I wasn't very familiar at all with Denio's music, having heard her in several ensembles in the late 80s and early 90s but nothing since then, so I came to this recording with a reasonably blank slate (and have no idea how it compares to her previous work which comprises twenty or so releases under her own name).
There are sixteen songs, most of which handled by Denio on her own, often overdubbed, using voice, bass guitar, clarinet, guitar, percussion and other instruments, occasionally augmented by other musicians, mostly voice and percussion (plus viola on one track by Hahn Rowe, another name I hadn't heard in ages). To my ears, references abound, not necessarily a bad thing. The opening track, 'L'Abbraccione (The Big Embrace)', has a very attractive chord sequence that carries echoes of 'Can't Find My Way Home' but, more, recalls Julie Tippetts' brilliant album, Sunset Glow. It's a lovely, undulating work, finding a slightly Middle-Eastern groove and riding it. 'Romadame' has a late 80s, NYC feel (think Curlew or Skeleton Crew) with effectively sung/spoken vocals in a beat-like manner. Here and elsewhere, Denio overdubs her voice which sometimes produces, to these ears, a cloying effect. Indeed, another referent throughout would seem to be The Roches and that sort of wondrous vocal harmony isn't easily reached by studio means.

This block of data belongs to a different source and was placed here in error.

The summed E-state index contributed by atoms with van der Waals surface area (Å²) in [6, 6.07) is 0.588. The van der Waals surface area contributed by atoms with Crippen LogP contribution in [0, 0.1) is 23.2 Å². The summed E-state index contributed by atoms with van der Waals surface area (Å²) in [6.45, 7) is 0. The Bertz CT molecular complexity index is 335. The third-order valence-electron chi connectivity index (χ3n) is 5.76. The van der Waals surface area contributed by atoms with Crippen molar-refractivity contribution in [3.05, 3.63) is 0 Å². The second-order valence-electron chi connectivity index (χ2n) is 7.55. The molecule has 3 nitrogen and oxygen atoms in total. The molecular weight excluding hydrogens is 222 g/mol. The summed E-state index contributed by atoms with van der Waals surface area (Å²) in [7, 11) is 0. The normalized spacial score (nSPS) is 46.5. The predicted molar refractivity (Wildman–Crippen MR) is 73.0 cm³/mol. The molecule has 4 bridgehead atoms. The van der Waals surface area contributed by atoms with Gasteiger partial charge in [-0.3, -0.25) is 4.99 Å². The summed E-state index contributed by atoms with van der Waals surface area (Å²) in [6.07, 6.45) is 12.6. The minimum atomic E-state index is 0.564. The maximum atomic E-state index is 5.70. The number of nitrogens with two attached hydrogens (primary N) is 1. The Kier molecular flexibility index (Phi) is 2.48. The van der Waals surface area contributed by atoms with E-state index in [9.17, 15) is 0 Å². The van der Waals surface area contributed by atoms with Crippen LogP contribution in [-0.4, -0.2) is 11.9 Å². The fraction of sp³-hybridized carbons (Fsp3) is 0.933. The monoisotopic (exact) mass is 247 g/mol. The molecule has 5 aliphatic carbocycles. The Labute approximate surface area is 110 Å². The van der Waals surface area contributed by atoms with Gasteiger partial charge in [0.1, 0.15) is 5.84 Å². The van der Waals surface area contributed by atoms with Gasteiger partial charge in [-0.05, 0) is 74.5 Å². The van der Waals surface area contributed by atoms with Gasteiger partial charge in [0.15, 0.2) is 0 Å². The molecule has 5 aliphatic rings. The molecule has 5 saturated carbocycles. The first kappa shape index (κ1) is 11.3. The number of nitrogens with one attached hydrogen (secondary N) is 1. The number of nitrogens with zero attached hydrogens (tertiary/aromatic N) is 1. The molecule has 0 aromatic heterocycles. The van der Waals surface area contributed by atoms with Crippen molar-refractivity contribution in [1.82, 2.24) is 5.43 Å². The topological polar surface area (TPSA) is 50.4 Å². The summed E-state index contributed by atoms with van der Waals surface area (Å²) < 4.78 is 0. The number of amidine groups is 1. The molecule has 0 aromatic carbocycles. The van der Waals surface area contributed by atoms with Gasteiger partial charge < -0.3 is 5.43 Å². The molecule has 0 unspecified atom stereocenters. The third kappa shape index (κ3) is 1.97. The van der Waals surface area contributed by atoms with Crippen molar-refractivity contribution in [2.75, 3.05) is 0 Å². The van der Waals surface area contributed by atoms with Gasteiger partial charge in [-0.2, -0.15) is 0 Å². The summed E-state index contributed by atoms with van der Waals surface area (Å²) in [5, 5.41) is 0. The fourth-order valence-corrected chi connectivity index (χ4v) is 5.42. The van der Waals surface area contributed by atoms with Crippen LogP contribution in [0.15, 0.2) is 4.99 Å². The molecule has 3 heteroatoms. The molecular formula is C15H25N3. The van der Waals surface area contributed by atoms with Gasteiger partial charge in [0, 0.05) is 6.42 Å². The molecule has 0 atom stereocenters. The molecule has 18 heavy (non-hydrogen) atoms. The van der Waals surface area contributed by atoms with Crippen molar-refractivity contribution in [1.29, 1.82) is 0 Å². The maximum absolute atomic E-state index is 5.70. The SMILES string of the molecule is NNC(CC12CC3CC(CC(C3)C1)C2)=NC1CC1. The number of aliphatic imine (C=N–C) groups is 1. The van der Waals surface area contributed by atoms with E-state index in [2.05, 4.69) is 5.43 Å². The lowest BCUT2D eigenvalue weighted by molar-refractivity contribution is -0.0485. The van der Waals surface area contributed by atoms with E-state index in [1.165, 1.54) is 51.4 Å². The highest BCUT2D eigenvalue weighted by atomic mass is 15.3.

Lyrically, the songs range from whimsical to fashionably political. The former can work ('Rx for Peanut Butter and Scrambled Eggs Sandwich' which provides just that) but can be problematic or overly cutesy as, in 'Rx for the Afterlife', she sings, "In the afterlife we'll be free of static cling". The political asides, no matter one's opinions, can be awkward as well. In 'Donald the Lump' (come on, you're not trying) and 'I Love This Cunterie' [sic], Trump's words from various pronouncements — relatively banal ones, considering the wealth of material available — are intertwined with music much as Reagan's could have been, and were, many, many, many times in the 80s. It's a tired trope with a really high bar for success.
Those misgivings aside, the album is generally quite listenable, the instrumentation and its deployment very imaginatively (her bass is great fun) and Denio's persona in general is an approachable and engaging one. If there's too much of an NPR/Tiny Desk tinge, that's ok — it's accomplished, largely enjoyable work.
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